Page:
As vaccines start and a possible pandemic end in sight, many are wondering what the future of architecture will look like. Although some major investments and design jobs have been put on hold, the demand for some projects continues to grow. City leaders, health experts and architects are all coming together to evaluate how to improve large public gathering spaces like airports, hotels, hospitals, gyms, offices, etc. Architects are leveraging their ability to solve problems in big ways. Here are some architecture trends that are in demand right now, along with some trends that could be threatened going forward.
Affordable Housing. There were several affordable housing projects around the country that were planned and funded before the pandemic. Since many of these projects were also considered essential, they weren’t impacted by shutdowns and progress continues in cities like New York. Firms are also reporting an uptick in suburban housing projects including transit-oriented development near rail stations as more people leave the cities in favor of the suburbs.
Deep-Work Chambers. Deep-work chambers aim to limit distractions and separate the work and social space. Interior designers’ jobs are focusing more on creating unorthodox workspaces like these because they allow business owners to create order in a time when the lines of work and home have been blurred.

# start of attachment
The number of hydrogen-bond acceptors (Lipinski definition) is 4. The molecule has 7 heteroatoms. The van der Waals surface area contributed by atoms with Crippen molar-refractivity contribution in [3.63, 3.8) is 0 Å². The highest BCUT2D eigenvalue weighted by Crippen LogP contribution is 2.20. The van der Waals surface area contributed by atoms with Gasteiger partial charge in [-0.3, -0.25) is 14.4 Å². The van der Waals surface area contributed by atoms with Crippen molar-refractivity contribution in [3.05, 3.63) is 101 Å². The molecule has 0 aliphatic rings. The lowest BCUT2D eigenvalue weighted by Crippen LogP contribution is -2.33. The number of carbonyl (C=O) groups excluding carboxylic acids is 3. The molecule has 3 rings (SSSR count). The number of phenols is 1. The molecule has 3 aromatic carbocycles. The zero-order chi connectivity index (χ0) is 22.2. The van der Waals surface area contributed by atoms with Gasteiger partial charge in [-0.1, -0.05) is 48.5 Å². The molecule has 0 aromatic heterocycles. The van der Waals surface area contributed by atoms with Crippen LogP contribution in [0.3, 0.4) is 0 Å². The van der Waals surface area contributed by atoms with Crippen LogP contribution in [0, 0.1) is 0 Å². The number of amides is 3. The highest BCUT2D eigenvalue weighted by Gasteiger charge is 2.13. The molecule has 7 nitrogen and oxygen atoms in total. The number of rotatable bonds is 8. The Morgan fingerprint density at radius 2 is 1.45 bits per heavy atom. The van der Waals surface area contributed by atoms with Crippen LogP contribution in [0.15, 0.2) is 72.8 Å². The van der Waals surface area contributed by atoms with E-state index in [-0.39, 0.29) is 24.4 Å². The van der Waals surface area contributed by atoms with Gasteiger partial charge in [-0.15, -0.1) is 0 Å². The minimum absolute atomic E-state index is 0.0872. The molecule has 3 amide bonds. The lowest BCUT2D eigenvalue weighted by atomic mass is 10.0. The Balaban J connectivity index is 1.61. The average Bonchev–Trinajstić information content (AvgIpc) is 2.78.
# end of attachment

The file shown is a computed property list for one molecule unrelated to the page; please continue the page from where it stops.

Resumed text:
Higher Education. Even though many colleges and universities transitioned to remote learning during the pandemic, some firms are experiencing an increased demand to build new science and technology departments.
Co-Working Spaces. Prior to Covid, co-working spaces were growing significantly because they helped remote workers overcome the isolation of working at home alone. However, experts are predicting that the demand for these spaces might not be the same post-Covid due to CDC guidelines.
Commercial Offices. Some firms are indicating that there isn’t much of a demand for new office buildings right now. Still, a gradual return to the collective workplace could present new challenges for architects to keep employees safe with enhanced ventilation systems, more natural light and outdoor access points.
Hospitality. From travel restrictions to lockdowns, it’s no surprise that Covid significantly impacted the hospitality industry. There is a growing concern that these disruptions could be long-term because there isn’t much interest in new hotel projects.
Prior to Covid, firms were pressured to complete new projects in a hurry. Now, they are focusing more on certain constriction elements to promote safety, like reducing the number of flat surfaces that collect germs, along with the other trends discussed here.
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